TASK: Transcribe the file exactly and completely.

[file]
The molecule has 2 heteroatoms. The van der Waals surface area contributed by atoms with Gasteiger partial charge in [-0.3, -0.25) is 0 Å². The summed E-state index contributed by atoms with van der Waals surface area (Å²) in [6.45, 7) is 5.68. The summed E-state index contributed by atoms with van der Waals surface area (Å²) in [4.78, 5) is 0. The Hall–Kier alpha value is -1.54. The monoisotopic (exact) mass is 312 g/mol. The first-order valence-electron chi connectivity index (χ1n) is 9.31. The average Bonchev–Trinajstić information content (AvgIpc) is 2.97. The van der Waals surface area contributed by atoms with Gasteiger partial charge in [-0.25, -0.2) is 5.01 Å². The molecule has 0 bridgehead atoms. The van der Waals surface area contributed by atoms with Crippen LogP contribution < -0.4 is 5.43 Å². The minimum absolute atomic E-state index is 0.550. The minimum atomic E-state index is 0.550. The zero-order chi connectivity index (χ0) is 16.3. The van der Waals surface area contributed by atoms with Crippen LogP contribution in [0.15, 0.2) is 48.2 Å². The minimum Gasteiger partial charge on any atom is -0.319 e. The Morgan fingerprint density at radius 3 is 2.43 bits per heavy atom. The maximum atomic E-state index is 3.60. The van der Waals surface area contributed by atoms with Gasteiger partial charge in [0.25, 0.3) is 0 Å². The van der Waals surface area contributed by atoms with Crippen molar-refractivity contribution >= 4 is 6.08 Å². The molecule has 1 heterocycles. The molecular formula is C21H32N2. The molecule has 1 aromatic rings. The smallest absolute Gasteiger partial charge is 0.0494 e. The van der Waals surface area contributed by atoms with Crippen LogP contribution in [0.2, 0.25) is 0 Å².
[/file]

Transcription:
The molecule has 2 heteroatoms. The van der Waals surface area contributed by atoms with Gasteiger partial charge in [-0.3, -0.25) is 0 Å². The summed E-state index contributed by atoms with van der Waals surface area (Å²) in [6.45, 7) is 5.68. The summed E-state index contributed by atoms with van der Waals surface area (Å²) in [4.78, 5) is 0. The Hall–Kier alpha value is -1.54. The monoisotopic (exact) mass is 312 g/mol. The first-order valence-electron chi connectivity index (χ1n) is 9.31. The average Bonchev–Trinajstić information content (AvgIpc) is 2.97. The van der Waals surface area contributed by atoms with Gasteiger partial charge in [-0.25, -0.2) is 5.01 Å². The molecule has 0 bridgehead atoms. The van der Waals surface area contributed by atoms with Crippen LogP contribution < -0.4 is 5.43 Å². The minimum absolute atomic E-state index is 0.550. The minimum atomic E-state index is 0.550. The zero-order chi connectivity index (χ0) is 16.3. The van der Waals surface area contributed by atoms with Crippen LogP contribution in [0.15, 0.2) is 48.2 Å². The minimum Gasteiger partial charge on any atom is -0.319 e. The Morgan fingerprint density at radius 3 is 2.43 bits per heavy atom. The maximum atomic E-state index is 3.60. The van der Waals surface area contributed by atoms with Gasteiger partial charge in [0.25, 0.3) is 0 Å². The van der Waals surface area contributed by atoms with Crippen molar-refractivity contribution >= 4 is 6.08 Å². The molecule has 1 heterocycles. The molecular formula is C21H32N2. The molecule has 1 aromatic rings. The smallest absolute Gasteiger partial charge is 0.0494 e. The van der Waals surface area contributed by atoms with Crippen LogP contribution in [0.2, 0.25) is 0 Å².